Microfilming Specifications and Inspection Guidelines
The objective of the U. S. Newspaper Program is to produce high-quality microfilm surrogates of newspapers that will satisfy the needs and requirements of researchers, archivists, librarians, and the general public for all reasonably anticipated purposes, including the use of both text and image material for general and scholarly research, as well as the use of newspaper images for display or exhibition purposes. Every effort shall be made to record in the new format all information contained in and issued with the original newspaper, and to maintain the integrity and authenticity of the representation of the original document on microfilm.
See other appropriate sections of this document for advice and guidelines regarding physical preparation of materials for filming, including disbinding and repair; collation, including bibliographic preparation and targeting; post-filming quality control and inspection; and additional advice and guidelines for reference when outsourcing preservation microfilming work. For all of the above, individual project approaches will vary widely, depending on the number and age of newspapers involved, the geographic area covered, the equipment and space available (if any) to organize and prepare the papers for filming, and the choice and location of the filming agency.
1. As the final product will be roll film to be used by the public in a broad range of microfilm readers, optimum legibility shall be the determining factor throughout the preparation and filming process. Image orientation and reduction ratios shall be selected with the objective both to fill the frame and to obtain the greatest possible degree of legibility in public use copies. The choice of image orientation shall be determined by the size of the pages, type size, and the number of pages per issue.
2. First generation microfilm of newspapers shall provide a high resolution quality to allow duplication through as many as four generations. In determining the reduction ratio, the quality index (Q.I.) Method as described in ANSI/AIIM MS23 - 1998 shall be used, with the understanding that other factors - most importantly the condition of the newspapers themselves - will directly influence the choice of both image orientation and reduction. For the master negative (first generation) a quality index of 8.0 or above is generally expected. Variation from this expectation, with specific information regarding how factors other than Quality Index will affect desired reduction and resolution, shall be communicated to the project and resolved prior to filming.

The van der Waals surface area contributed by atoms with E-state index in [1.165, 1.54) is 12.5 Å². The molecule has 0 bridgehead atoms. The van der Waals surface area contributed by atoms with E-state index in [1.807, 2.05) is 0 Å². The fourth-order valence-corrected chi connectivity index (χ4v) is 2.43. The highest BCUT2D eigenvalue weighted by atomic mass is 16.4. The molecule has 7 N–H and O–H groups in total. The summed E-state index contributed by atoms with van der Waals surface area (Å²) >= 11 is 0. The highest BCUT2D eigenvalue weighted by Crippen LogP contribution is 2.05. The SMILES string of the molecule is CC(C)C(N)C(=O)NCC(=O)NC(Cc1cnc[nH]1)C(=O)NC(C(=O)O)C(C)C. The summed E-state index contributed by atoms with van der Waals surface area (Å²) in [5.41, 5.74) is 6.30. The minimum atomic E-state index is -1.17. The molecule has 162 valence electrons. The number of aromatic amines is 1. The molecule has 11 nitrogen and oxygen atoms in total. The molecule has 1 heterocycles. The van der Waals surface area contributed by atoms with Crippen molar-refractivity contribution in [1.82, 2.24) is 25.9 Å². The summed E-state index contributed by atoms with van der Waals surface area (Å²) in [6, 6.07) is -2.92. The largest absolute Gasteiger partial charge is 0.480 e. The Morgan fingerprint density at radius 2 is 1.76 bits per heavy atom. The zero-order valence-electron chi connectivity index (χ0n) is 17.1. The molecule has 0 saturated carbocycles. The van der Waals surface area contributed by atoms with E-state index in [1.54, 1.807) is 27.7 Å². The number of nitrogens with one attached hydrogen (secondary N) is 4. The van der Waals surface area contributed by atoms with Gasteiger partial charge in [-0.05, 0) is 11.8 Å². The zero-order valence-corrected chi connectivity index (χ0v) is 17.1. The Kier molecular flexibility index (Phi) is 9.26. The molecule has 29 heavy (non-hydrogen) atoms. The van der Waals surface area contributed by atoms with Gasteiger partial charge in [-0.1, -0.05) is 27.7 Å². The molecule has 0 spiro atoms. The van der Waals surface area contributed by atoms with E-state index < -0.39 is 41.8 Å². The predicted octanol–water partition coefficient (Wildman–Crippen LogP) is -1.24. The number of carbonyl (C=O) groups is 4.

3. Filming shall be done on a planetary camera with variable pull-down. The camera shall be capable of high resolution. For example, when the e-height is 1.3mm, the camera system should be capable of resolving from 128 to 160 line pairs on the master negative depending upon the reduction ratio (generally 16X to 20X). Looking at this another way, the lowest allowable pattern resolved after looking at all 5 resolving power patterns on he technical target will be between 8.0 and 7.1, at a reduction ratio of between 16X and 20X.
4. Filming will generally be done on a black background. As the background and contrast of the pages to be filmed on the same reel changes, the camera operator shall adjust illumination or in some other way compensate to make the density of the negative images relatively even throughout the reel. Exceptionally, in order to adequately capture detail in photographs or other fine detail illustrations, or to capture important color variations, intentional duplicate exposures at variant illumination settings may be used. In those instances, informational targets shall be included to alert the reader of the duplicate exposure.
5. The institution and/or microfilming agency shall produce, in accordance with referenced standards and specifications, for each newspaper title:
• one set of silver negative first-generation preservation master microfilms, which shall be used only to produce:
• one set of second-generation silver negative intermediate print masters, from which will be produced:
• X number of positive service copies.
6. For the first-generation camera negative, only camera speed, panchromatic, extremely fine grain silver-gelatin type document recording film coated on a minimum 0.102mm (4 mil) unperforated polyester base with an anti-halation dye system as described in NAPM IT9.1 (latest version) and ANSI PH1.51 (latest version) shall be used. Only safety microfilm as defined by ANSI PH1.25 (latest version) shall be used.
6. For the second-generation intermediate print master, non-reversing silver-gelatin unperforated polyester-based duplicating film shall be used.
7. Only undamaged film stock with an unlapsed manufacturer’s expiration date shall be used. The film type, stock number and expiration date shall be recorded on the microfilming
agency’s identification target.